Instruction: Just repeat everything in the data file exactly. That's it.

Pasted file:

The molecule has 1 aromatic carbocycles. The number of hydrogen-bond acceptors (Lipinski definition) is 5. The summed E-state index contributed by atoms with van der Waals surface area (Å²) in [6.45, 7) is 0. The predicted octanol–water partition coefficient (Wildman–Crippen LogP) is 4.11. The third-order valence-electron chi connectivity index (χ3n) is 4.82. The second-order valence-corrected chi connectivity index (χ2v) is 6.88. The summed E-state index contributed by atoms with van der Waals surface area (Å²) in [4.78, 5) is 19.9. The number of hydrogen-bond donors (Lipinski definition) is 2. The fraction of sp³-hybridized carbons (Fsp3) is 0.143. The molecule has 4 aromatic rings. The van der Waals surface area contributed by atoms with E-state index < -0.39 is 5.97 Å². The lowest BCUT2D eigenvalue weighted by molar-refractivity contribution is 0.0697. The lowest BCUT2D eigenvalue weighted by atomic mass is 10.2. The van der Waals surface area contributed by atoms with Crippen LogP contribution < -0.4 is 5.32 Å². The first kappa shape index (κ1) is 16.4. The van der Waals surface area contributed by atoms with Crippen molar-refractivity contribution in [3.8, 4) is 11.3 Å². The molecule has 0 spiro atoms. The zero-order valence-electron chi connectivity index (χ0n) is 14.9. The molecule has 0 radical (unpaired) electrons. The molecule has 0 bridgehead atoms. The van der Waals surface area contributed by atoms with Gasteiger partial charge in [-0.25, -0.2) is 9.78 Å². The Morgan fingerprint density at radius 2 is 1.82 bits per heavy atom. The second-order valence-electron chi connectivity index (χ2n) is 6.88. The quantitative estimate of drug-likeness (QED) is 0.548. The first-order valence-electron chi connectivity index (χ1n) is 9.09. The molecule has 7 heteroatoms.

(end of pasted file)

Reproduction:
The molecule has 1 aromatic carbocycles. The number of hydrogen-bond acceptors (Lipinski definition) is 5. The summed E-state index contributed by atoms with van der Waals surface area (Å²) in [6.45, 7) is 0. The predicted octanol–water partition coefficient (Wildman–Crippen LogP) is 4.11. The third-order valence-electron chi connectivity index (χ3n) is 4.82. The second-order valence-corrected chi connectivity index (χ2v) is 6.88. The summed E-state index contributed by atoms with van der Waals surface area (Å²) in [4.78, 5) is 19.9. The number of hydrogen-bond donors (Lipinski definition) is 2. The fraction of sp³-hybridized carbons (Fsp3) is 0.143. The molecule has 4 aromatic rings. The van der Waals surface area contributed by atoms with E-state index < -0.39 is 5.97 Å². The lowest BCUT2D eigenvalue weighted by molar-refractivity contribution is 0.0697. The lowest BCUT2D eigenvalue weighted by atomic mass is 10.2. The van der Waals surface area contributed by atoms with Crippen LogP contribution < -0.4 is 5.32 Å². The first kappa shape index (κ1) is 16.4. The van der Waals surface area contributed by atoms with Crippen molar-refractivity contribution in [3.8, 4) is 11.3 Å². The molecule has 0 spiro atoms. The zero-order valence-electron chi connectivity index (χ0n) is 14.9. The molecule has 0 radical (unpaired) electrons. The molecule has 0 bridgehead atoms. The van der Waals surface area contributed by atoms with Gasteiger partial charge in [-0.25, -0.2) is 9.78 Å². The Morgan fingerprint density at radius 2 is 1.82 bits per heavy atom. The second-order valence-electron chi connectivity index (χ2n) is 6.88. The quantitative estimate of drug-likeness (QED) is 0.548. The first-order valence-electron chi connectivity index (χ1n) is 9.09. The molecule has 7 heteroatoms.